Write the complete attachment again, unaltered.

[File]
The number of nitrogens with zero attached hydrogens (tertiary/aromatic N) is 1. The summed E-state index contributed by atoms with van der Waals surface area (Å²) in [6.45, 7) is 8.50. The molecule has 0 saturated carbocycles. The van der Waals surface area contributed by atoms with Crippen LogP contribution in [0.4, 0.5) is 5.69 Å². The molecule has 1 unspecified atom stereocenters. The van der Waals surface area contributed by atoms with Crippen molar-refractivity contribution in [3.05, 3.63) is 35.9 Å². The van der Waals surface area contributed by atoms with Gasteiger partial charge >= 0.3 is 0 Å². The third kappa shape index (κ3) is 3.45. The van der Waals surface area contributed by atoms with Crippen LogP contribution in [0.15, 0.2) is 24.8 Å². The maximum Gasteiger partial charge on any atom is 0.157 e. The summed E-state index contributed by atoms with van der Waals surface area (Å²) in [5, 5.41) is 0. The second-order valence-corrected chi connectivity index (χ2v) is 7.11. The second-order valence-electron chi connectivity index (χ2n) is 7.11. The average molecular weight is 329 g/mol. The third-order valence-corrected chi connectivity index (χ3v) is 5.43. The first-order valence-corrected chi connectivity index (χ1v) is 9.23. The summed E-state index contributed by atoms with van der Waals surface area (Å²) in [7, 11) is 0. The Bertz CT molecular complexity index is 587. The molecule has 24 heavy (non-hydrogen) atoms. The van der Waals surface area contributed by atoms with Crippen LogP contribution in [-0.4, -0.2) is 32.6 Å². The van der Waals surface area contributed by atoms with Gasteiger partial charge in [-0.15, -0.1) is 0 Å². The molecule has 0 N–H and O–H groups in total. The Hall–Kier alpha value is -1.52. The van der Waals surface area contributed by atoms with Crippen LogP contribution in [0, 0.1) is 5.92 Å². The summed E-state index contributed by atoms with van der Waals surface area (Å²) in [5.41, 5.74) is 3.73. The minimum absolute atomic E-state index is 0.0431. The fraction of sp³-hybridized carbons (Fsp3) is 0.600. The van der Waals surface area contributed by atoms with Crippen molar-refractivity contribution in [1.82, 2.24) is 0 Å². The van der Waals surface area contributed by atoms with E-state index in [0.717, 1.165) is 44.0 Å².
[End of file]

The number of nitrogens with zero attached hydrogens (tertiary/aromatic N) is 1. The summed E-state index contributed by atoms with van der Waals surface area (Å²) in [6.45, 7) is 8.50. The molecule has 0 saturated carbocycles. The van der Waals surface area contributed by atoms with Crippen LogP contribution in [0.4, 0.5) is 5.69 Å². The molecule has 1 unspecified atom stereocenters. The van der Waals surface area contributed by atoms with Crippen molar-refractivity contribution in [3.05, 3.63) is 35.9 Å². The van der Waals surface area contributed by atoms with Gasteiger partial charge >= 0.3 is 0 Å². The third kappa shape index (κ3) is 3.45. The van der Waals surface area contributed by atoms with Crippen LogP contribution in [0.15, 0.2) is 24.8 Å². The maximum Gasteiger partial charge on any atom is 0.157 e. The summed E-state index contributed by atoms with van der Waals surface area (Å²) in [5, 5.41) is 0. The second-order valence-corrected chi connectivity index (χ2v) is 7.11. The second-order valence-electron chi connectivity index (χ2n) is 7.11. The average molecular weight is 329 g/mol. The third-order valence-corrected chi connectivity index (χ3v) is 5.43. The first-order valence-corrected chi connectivity index (χ1v) is 9.23. The summed E-state index contributed by atoms with van der Waals surface area (Å²) in [7, 11) is 0. The Bertz CT molecular complexity index is 587. The molecule has 24 heavy (non-hydrogen) atoms. The van der Waals surface area contributed by atoms with Crippen LogP contribution in [-0.4, -0.2) is 32.6 Å². The van der Waals surface area contributed by atoms with Gasteiger partial charge in [-0.15, -0.1) is 0 Å². The molecule has 0 N–H and O–H groups in total. The Hall–Kier alpha value is -1.52. The van der Waals surface area contributed by atoms with Crippen LogP contribution in [0, 0.1) is 5.92 Å². The summed E-state index contributed by atoms with van der Waals surface area (Å²) in [5.41, 5.74) is 3.73. The minimum absolute atomic E-state index is 0.0431. The fraction of sp³-hybridized carbons (Fsp3) is 0.600. The van der Waals surface area contributed by atoms with Crippen molar-refractivity contribution in [1.82, 2.24) is 0 Å². The van der Waals surface area contributed by atoms with E-state index in [0.717, 1.165) is 44.0 Å².